It was actually a tough transition for me because it's one thing to write the code in and make the machine do what you want to. It's really different to take a step back and try to embrace and build a team of humans that will also kind of operate in the same way. I think this is maybe a big problem with a lot of management, people in management now is that they went from being the best skilled person, add a thing to know you should be a manager now, but they never took the time to learn how different management is to being an individual contributor. And so throughout, so, you know, I struggled with it at first, but my mindset is very all in on anything I do. And so, yeah, I liked full on, took a lot of courses at community colleges. I took a lot of like specialty training programs where I'd go to like an offsite for a weekend about being a manager and focusing on more of the like philosophical ways that working with humans is different than working with machines. And so that transition was initially really tough, but then once I got past that, it was mind-blowingly simple, you know, it was as a manager of a group of data people, or a group of any people.

My job was to make people love their jobs so much that they would do their best work. And so I had to fine tune every single person, what they were focused on, how that was helping us as a business and make sure. You know, an introvert didn't have to be giving presentations every week and an extrovert didn't have to go sit and think for three weeks on a project that they could be out there talking to people.

And so management was such a different skill set. It was more like playing, you know, like conducting an orchestra than playing an individual instrument. It was a career, you know, so it took me a while. I think I started in management maybe like 2006 or 2007. That's what it kind of when I made that transition from individual contributor.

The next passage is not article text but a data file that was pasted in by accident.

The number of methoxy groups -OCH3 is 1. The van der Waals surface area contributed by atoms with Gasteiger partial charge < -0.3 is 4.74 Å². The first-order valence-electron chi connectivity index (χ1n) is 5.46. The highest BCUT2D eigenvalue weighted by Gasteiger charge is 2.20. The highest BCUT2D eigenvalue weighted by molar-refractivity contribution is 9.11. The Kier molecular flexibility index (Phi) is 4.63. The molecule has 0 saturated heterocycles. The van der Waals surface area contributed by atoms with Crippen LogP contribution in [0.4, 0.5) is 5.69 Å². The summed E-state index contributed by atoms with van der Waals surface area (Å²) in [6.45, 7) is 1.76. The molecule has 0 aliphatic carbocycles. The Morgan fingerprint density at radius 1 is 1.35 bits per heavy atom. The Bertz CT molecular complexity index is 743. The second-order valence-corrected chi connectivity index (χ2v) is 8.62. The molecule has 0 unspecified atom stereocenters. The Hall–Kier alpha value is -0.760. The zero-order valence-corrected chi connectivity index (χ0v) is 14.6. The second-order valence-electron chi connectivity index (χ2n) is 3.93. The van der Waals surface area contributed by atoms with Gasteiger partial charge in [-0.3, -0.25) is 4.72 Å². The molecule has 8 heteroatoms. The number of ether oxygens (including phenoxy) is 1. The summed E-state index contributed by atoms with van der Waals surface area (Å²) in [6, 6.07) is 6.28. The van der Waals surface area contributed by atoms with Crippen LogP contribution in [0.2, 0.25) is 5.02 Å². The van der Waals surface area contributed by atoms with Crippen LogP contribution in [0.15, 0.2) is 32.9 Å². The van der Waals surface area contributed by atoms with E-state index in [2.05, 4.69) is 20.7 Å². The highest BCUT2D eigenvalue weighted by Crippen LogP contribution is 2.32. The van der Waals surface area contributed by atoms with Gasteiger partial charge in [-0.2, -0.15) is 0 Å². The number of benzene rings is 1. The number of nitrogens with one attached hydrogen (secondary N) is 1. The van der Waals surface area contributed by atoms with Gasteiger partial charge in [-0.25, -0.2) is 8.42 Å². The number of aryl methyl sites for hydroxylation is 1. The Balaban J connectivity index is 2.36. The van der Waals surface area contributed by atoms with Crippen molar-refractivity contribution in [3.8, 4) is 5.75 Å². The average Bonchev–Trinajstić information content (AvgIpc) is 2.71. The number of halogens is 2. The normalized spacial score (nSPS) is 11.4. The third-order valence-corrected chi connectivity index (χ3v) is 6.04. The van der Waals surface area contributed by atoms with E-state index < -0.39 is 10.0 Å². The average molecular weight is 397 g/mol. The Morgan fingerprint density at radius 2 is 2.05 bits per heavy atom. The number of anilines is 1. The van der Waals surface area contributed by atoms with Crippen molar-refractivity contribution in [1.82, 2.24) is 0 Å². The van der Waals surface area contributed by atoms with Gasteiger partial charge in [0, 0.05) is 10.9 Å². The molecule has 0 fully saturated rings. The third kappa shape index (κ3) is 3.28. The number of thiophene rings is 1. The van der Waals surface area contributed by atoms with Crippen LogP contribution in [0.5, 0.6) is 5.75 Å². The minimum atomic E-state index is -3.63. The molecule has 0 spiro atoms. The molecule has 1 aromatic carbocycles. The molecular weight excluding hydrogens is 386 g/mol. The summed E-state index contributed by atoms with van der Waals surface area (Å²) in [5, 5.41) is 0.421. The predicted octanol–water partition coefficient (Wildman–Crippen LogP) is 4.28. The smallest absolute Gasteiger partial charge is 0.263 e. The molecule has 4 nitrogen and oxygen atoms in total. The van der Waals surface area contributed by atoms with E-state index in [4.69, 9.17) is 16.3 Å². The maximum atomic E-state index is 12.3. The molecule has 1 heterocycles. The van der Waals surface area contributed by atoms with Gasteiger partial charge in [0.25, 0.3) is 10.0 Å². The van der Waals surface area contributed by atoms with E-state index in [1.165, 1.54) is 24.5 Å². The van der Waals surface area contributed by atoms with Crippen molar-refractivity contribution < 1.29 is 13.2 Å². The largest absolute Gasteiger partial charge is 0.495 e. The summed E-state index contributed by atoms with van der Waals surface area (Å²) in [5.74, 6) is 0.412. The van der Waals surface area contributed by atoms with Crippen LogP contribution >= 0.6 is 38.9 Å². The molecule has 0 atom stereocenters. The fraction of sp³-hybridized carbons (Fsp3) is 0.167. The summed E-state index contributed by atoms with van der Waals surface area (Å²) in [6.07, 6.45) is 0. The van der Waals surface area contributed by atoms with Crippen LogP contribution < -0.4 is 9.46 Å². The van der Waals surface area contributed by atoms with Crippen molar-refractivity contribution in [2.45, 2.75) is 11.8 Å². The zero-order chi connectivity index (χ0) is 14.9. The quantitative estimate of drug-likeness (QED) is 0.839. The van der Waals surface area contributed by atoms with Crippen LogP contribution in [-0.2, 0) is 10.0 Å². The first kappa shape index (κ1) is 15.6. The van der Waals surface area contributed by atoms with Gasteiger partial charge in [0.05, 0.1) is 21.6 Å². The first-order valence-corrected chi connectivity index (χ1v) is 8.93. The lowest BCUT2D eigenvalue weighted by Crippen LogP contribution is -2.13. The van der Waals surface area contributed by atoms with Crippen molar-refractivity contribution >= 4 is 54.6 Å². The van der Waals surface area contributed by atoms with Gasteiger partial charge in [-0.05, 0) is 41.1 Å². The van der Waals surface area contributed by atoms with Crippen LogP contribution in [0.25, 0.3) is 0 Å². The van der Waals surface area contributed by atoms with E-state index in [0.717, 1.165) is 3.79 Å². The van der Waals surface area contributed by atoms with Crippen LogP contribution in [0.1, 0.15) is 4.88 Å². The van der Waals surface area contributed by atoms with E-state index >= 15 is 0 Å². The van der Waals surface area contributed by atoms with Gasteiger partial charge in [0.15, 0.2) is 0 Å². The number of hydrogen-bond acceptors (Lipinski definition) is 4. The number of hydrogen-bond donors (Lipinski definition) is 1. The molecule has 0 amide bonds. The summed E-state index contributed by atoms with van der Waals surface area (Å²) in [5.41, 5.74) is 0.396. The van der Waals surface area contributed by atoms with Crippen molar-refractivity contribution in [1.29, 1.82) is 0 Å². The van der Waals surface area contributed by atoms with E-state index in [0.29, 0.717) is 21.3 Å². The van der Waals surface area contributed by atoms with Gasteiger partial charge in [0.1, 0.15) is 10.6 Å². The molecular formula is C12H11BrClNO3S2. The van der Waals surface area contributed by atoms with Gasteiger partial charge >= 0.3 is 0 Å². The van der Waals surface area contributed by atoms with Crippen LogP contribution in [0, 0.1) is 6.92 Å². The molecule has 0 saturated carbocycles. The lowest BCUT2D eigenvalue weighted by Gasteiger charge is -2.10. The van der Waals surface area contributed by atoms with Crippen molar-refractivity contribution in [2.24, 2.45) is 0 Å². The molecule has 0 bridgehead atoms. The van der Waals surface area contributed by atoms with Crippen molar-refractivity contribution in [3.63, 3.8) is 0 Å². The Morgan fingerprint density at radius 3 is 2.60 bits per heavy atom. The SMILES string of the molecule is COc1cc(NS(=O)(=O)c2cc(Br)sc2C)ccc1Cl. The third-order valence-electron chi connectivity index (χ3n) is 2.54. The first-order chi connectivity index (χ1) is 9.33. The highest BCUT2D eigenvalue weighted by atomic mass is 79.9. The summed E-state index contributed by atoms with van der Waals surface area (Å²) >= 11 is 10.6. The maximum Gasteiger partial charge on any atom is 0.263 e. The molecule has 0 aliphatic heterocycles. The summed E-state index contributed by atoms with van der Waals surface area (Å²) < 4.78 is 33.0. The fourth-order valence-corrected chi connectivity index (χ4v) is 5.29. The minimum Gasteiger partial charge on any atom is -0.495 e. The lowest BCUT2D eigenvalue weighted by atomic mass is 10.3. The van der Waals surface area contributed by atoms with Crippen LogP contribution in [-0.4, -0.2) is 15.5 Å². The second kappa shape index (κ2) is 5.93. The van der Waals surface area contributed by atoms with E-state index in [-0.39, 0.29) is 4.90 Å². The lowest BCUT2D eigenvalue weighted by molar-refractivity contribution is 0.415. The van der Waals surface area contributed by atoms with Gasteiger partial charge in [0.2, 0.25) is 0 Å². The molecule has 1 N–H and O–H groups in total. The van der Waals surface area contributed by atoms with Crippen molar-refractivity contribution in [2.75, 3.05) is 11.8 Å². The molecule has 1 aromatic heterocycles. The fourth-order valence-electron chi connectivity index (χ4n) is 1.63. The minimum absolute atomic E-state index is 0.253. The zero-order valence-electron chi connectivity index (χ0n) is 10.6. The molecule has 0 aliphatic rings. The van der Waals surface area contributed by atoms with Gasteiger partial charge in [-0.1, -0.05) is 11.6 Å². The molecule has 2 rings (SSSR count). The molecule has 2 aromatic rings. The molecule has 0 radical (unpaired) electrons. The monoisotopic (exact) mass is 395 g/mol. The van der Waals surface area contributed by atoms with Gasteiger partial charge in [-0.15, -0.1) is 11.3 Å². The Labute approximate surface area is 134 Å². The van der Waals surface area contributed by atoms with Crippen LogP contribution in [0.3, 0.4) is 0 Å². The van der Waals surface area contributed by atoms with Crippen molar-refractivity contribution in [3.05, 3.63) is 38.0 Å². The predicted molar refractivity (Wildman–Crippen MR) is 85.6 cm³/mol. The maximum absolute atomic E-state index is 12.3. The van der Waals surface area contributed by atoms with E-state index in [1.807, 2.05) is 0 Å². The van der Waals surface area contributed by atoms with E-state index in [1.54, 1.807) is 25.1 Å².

And then from there, you know, it's just because my teams were always, because all I cared about was their wellbeing, essentially. Like I would often. Like, you know, not lie, but kind of like BS all the other people above me about what we were doing or whatever, because trying to explain to them how I was setting goals, which I don't believe in at all, how I was like, kind of like hacking their little systems that they want to play from the business book they read last week to make my team more productive.

Because of that, my teams are always super engaged and I ended up just growing and growing and growing, getting more people that wanted to work on my team, you know, and to the point where I ended up becoming the chief data officer for Pluralsight, which was a, there is a online education company where I had like, I dunno, three teams spread across the country, 30, 40 people, eventually things like that.

And it was always that same mindset of just like these people are smarter than me. There's so much better than me. and I want that because all my job then can be to help them have their best job. I want every person that ever worked for me to go back and be like, Oh man, whenever, you know, our relationship, when we, our paths diverge, I want those people to be like, damn, I miss working for Ben because he got it.

You know? so it was a different, it was a very different skillset. You know, my focus, whenever I dive into something is like, really go hard on it. And so I feel like I was able to do that. And it was pretty rewarding, you know, for, until I left corporate America in 2016.

[00:16:06] Ken: So something I really like in there is that you're able to maximize the collective outcome. By focusing on the individual outcomes by paying really close attention to your employees, by making sure they're getting what they want. And I feel like that's a pretty delicate song and dance, but that's also what the manager is supposed to be doing. You know, I've talked to people where, you know, their manager, hands them a book and is like, Ah, everyone's reading this.

I think this is relevant to, this is going to make our company great. And a one size fits all approach. In my mind is not how you can manage people effectively, unless you've hired very specifically to have one type of person on your team, which usually doesn't create great outcomes. Right?

[00:16:49] Ben: Yeah. It's hard. It's hard to balance that.

[00:16:51] Ken: Something you mentioned is that, you know, you don't believe in like the goal setting process or whatever that might be. Can you expand on what that means from an individual level and like a team management level?

[00:17:02] Ben: Yeah, sure. There there's this big focus in I don't know our society, certainly in business of, of setting a goal and potentially setting goals that are way too hard to reach and that, you know, you'll shoot for them.